Stationary state

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For the concept used in classical economics, see Steady-state economy § The stationary state in classical economics.

A stationary state is a pure[citation needed] quantum state with all observables independent of time. It is an eigenvector of the Hamiltonian.[1] This corresponds to a state with a single definite energy (instead of a quantum superposition of different energies). It is also called energy eigenvector, energy eigenstate, energy eigenfunction, or energy eigenket. It is very similar to the concept of atomic orbital and molecular orbital in chemistry, with some slight differences explained below.


A harmonic oscillator in classical mechanics (A–B) and quantum mechanics (C–H). In (A–B), a ball, attached to a spring, oscillates back and forth. (C–H) are six solutions to the Schrödinger Equation for this situation. The horizontal axis is position, the vertical axis is the real part (blue) or imaginary part (red) of the wavefunction. (C,D,E,F), but not (G,H), are stationary states, or standing waves. The standing-wave oscillation frequency, times Planck's constant, is the energy of the state.

A stationary state is called stationary because the system remains in the same state as time elapses, in every observable way. For a single-particle Hamiltonian, this means that the particle has a constant probability distribution for its position, its velocity, its spin, etc.[2] (This is true assuming the particle's environment is also static, i.e. the Hamiltonian is unchanging in time.) The wavefunction itself is not stationary: It continually changes its overall complex phase factor, so as to form a standing wave. The oscillation frequency of the standing wave, times Planck's constant, is the energy of the state according to the Planck–Einstein relation.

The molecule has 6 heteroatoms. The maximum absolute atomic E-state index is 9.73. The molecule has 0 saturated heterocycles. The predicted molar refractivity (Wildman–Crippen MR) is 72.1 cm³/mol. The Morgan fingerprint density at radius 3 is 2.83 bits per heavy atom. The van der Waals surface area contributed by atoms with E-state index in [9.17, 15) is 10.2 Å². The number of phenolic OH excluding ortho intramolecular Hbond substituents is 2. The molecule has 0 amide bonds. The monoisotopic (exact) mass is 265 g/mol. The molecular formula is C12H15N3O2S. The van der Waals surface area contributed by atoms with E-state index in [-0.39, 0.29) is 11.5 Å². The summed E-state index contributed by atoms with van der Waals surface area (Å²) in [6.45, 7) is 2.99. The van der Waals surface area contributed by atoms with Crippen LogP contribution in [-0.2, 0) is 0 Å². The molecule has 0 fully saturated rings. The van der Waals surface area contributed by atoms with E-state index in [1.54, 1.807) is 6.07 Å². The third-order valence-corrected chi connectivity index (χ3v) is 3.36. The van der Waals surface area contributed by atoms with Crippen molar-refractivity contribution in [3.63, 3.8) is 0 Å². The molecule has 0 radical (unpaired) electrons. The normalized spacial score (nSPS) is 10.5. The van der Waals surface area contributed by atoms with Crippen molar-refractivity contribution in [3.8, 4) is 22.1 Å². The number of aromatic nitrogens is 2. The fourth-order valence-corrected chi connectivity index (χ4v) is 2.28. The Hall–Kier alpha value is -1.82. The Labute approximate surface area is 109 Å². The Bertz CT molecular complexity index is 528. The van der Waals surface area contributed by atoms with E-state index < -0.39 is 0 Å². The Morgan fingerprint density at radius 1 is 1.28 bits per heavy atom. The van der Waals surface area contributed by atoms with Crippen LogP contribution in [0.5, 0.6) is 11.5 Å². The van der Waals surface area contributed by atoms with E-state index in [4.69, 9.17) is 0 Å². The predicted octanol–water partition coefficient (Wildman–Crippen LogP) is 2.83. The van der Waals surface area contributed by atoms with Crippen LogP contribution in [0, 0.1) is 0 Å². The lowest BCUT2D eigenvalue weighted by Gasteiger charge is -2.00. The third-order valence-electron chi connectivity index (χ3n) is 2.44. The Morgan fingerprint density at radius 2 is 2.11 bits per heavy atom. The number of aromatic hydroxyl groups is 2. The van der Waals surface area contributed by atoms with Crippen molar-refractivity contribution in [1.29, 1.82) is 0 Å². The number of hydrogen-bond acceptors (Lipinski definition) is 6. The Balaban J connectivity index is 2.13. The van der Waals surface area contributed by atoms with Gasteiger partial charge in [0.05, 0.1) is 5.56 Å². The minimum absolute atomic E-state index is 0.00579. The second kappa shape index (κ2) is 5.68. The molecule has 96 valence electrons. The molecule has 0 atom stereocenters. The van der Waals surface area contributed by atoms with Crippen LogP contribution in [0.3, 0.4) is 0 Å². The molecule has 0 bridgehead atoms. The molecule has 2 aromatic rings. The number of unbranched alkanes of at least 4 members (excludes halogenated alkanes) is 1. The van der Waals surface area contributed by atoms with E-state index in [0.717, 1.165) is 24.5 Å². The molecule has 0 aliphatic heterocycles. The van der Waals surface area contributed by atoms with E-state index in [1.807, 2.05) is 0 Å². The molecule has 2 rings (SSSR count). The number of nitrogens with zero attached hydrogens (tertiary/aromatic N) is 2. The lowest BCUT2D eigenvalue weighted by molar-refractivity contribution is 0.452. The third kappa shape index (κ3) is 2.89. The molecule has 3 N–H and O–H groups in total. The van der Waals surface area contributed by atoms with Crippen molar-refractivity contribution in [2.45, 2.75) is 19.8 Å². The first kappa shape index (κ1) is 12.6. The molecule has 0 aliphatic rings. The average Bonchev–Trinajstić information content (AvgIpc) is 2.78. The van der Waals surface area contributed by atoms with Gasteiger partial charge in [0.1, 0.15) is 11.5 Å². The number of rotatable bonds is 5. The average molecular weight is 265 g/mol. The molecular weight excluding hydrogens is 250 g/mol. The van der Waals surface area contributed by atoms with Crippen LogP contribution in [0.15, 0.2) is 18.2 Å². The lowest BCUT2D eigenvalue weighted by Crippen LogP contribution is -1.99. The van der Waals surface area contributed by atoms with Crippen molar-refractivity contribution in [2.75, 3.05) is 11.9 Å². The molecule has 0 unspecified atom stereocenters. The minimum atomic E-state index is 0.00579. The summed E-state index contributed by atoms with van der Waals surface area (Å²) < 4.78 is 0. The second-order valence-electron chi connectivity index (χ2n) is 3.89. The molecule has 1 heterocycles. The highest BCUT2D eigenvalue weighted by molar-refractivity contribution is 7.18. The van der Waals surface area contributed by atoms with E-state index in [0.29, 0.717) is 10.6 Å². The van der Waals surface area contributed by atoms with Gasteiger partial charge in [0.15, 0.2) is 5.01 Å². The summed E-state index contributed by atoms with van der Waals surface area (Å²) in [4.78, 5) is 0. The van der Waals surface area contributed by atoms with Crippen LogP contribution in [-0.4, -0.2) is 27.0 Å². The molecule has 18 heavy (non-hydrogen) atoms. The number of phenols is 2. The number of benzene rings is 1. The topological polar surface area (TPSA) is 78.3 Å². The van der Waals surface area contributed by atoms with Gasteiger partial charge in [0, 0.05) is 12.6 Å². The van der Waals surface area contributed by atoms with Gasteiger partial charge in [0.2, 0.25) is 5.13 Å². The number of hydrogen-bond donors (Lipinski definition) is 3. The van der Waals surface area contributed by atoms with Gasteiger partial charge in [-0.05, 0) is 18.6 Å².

Stationary states are quantum states that are solutions to the time-independent Schrödinger equation:


  • is a quantum state, which is a stationary state if it satisfies this equation;
  • is the Hamiltonian operator;
  • is a real number, and corresponds to the energy eigenvalue of the state .

This is an eigenvalue equation: is a linear operator on a vector space, is an eigenvector of , and is its eigenvalue.

If a stationary state is plugged into the time-dependent Schrödinger Equation, the result is:[3]

Assuming that is time-independent (unchanging in time), this equation holds for any time t. Therefore, this is a differential equation describing how varies in time. Its solution is:

Therefore, a stationary state is a standing wave that oscillates with an overall complex phase factor, and its oscillation angular frequency is equal to its energy divided by .

Stationary state properties[edit]

Three wavefunction solutions to the time-dependent Schrödinger equation for a harmonic oscillator. Left: The real part (blue) and imaginary part (red) of the wavefunction. Right: The probability of finding the particle at a certain position. The top two rows are two stationary states, and the bottom is the superposition state , which is not a stationary state. The right column illustrates why stationary states are called "stationary".

As shown above, a stationary state is not mathematically constant:

However, all observable properties of the state are in fact constant. For example, if represents a simple one-dimensional single-particle wavefunction , the probability that the particle is at location x is:

which is independent of the time t.

The Heisenberg picture is an alternative mathematical formulation of quantum mechanics where stationary states are truly mathematically constant in time.